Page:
Linked by Thom Holwerda on Sat 11th May 2013 21:41 UTC
Windows "Windows is indeed slower than other operating systems in many scenarios, and the gap is worsening." That's one way to start an insider explanation of why Windows' performance isn't up to snuff. Written by someone who actually contributes code to the Windows NT kernel, the comment on Hacker News, later deleted but reposted with permission on Marc Bevand's blog, paints a very dreary picture of the state of Windows development. The root issue? Think of how Linux is developed, and you'll know the answer.
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RE[6]: Too funny
by cdude on Mon 13th May 2013 05:35 UTC in reply to "RE[5]: Too funny"
cdude
Member since:
2008-09-21

The database is named filesystem. Binary dumps for logs? That is stupid like a binary config registry.

Edited 2013-05-13 05:37 UTC

Reply Parent Score: 1

RE[7]: Too funny
by Soulbender on Mon 13th May 2013 06:14 in reply to "RE[6]: Too funny"
Soulbender Member since:
2005-08-18

Binary dumps for logs? That is stupid like a binary config registry.


On the contrary, putting logs into searchable binary storage like ElasticSearch is great. Grep doesn't really scale.
Binary is not a good format for the default system logs though.

Reply Parent Score: 4

RE[7]: Too funny
by Alfman on Mon 13th May 2013 06:21 in reply to "RE[6]: Too funny"
Alfman Member since:
2011-01-28

cdude,

"The database is named filesystem. Binary dumps for logs? That's more stupid then a binary config registry."

I'm finding it peculiar that you'd bring up a "named filesystem" database given that it doesn't apply to logfiles.


With a database, each record exists and is manipulated independently from all other records. You cannot use file system level operators (cd, ls, find, etc) to query log files or manipulate individual records. In order to get the same level of granularity that a database gives us, you'd have to store each "record" or log event in a separate file. Another major difference is that the database records can be indexed such that queries will only read in the records that match the criteria. A text log file on the other hand has no indexes and needs to be fully scanned.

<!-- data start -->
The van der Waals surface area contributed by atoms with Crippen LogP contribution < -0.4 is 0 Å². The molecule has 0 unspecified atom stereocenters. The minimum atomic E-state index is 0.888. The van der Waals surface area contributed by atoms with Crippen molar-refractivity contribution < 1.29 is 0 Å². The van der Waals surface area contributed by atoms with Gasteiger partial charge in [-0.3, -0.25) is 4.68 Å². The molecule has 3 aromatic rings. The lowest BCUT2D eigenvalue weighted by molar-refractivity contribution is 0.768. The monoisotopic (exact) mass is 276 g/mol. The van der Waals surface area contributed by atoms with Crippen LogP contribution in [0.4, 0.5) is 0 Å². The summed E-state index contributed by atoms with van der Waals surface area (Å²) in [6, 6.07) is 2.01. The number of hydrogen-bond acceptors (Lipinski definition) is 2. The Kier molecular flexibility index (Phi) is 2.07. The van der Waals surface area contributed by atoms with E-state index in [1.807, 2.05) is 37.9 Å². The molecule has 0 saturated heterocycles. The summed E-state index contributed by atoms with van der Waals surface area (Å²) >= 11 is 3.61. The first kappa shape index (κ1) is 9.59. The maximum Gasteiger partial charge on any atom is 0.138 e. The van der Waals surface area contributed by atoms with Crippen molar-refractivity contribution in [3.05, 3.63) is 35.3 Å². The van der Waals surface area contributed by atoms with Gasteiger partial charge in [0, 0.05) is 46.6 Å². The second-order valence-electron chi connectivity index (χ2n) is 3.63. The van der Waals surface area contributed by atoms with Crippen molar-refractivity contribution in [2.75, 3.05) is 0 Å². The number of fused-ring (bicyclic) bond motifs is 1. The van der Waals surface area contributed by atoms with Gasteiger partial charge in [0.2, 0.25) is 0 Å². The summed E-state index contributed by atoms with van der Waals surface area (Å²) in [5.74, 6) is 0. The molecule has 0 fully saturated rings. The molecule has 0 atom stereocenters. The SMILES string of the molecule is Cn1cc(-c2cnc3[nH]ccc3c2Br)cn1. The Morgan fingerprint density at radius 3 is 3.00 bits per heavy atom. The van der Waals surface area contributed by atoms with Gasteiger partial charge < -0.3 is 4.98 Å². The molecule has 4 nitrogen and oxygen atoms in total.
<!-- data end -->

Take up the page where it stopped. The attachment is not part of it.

Text processing programs like sed/grep/cut/sort/etc are great tools, but SQL is far more powerful for advanced analytics.

Edit: Also, the windows registry sucks, no disagreement there. But it's not right to put all databases in the same boat as regedit. The registry has a huge gap in analytical power and structure compared to any real database.

Edited 2013-05-13 06:37 UTC

Reply Parent Score: 4

RE[8]: Too funny
by satsujinka on Mon 13th May 2013 07:00 in reply to "RE[7]: Too funny"
satsujinka Member since:
2010-03-11

While cdude was being ostentatious, he does have a point. In that, technically, a file system is a graph database...

Skipping over that and more importantly, there's no reason why you can't implement a database on top of text files. Perhaps, there might be some performance penalty due to the size of a human word and a machine word. But most other issues (i.e. indexing) are just a matter of translating from binary to what that byte actually meant.

Of course, with semi-structured text that has little embedded meta-data (i.e. syslog's logfiles,) getting adequate performance would be hard. However, I was already suggesting adding checksum meta-data; so it's not really a stretch to imagine that I'm okay with adding whatever other necessary meta-data.

Reply Parent Score: 3